Hong Kong, October 2 (ANI): In the latest regression for Internet freedom, access to an online museum commemorating the Tiananmen Square massacre appeared to be blocked in Hong Kong, a media report said on Thursday.
The website, 8964museum.com, which chronicles the massacre in timelines and other descriptions, was inaccessible in the city without a virtual private network on Thursday but reachable from other parts of the world. The museum's physical space closed earlier this year; police also raided it a few weeks ago.
The move came as Hong Kong moves to scrub official remembrance of June 4, 1989, when hundreds of pro-democracy protesters were killed in Beijing.
Hong Kong had been a known place for commemoration of the Tiananmen massacre and various vigils were organised in the territory.
But an annual vigil held peacefully for decades has now been banned and the activists involved jailed. The Hong Kong Alliance in Support of Patriotic Democratic Movements of China, which wants accountability for the Tiananmen crackdown, recently voted to disband amid a national security probe into its leaders. First came political crimes. Now, a digital crackdown descends on Hong Kong, according to The Washington Post.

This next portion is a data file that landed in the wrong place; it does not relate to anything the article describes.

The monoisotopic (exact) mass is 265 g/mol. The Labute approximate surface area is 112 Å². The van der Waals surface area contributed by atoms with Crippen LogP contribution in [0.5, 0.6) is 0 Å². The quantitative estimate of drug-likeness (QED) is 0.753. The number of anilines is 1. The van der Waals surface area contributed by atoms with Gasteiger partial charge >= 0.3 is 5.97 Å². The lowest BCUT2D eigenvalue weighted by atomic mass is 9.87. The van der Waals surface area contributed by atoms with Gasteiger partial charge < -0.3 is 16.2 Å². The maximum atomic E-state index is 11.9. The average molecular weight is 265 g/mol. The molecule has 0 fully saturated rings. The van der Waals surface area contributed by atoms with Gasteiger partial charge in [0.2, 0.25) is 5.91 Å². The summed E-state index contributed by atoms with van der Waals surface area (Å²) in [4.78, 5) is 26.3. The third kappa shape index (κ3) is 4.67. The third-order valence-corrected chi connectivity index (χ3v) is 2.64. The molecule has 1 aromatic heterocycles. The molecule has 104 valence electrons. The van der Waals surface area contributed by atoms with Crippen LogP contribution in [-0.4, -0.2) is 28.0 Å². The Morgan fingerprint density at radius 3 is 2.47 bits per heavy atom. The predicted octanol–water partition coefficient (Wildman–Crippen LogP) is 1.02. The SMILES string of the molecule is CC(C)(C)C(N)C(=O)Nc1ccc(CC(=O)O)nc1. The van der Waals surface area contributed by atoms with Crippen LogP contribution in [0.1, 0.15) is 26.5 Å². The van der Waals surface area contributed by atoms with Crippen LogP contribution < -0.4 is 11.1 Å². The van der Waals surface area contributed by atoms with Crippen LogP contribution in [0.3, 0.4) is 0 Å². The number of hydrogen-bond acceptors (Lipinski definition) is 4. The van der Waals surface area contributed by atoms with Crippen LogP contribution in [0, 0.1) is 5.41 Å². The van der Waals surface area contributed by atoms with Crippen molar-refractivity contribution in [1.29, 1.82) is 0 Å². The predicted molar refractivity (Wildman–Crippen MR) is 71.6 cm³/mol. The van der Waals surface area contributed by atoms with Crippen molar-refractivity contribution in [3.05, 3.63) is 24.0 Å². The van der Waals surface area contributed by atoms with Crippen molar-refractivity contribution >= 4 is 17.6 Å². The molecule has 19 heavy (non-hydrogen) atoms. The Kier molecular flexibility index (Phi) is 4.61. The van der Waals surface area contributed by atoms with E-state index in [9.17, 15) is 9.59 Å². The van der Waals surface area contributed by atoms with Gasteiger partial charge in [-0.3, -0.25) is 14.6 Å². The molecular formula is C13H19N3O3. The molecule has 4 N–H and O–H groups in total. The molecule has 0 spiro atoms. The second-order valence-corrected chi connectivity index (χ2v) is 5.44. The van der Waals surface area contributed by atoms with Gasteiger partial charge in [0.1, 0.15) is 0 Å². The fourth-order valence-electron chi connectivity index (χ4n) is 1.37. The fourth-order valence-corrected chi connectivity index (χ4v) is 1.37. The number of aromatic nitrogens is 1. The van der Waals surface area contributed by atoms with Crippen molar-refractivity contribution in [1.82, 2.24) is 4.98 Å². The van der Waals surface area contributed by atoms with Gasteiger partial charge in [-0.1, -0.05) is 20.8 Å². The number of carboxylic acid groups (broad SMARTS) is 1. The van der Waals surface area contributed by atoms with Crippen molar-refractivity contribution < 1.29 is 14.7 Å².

With such steps, Beijing has been attempting to erase the memory of the Tiananmen massacre. The regime is using national security law to detain and silence government critics, activists and civil society groups. But experts believe that the curb on the internet could have wider ramifications for foreign companies in Hong Kong.
An independent team operates the online museum but obtained funds in a 2020 crowdfunding event by the Hong Kong Alliance. With smooth animation and poetry excerpts that lead the user experience, the site preserves and displays files, images, oral history and relics about Tiananmen "perpetually," according to its description, said The Washington Post. (ANI)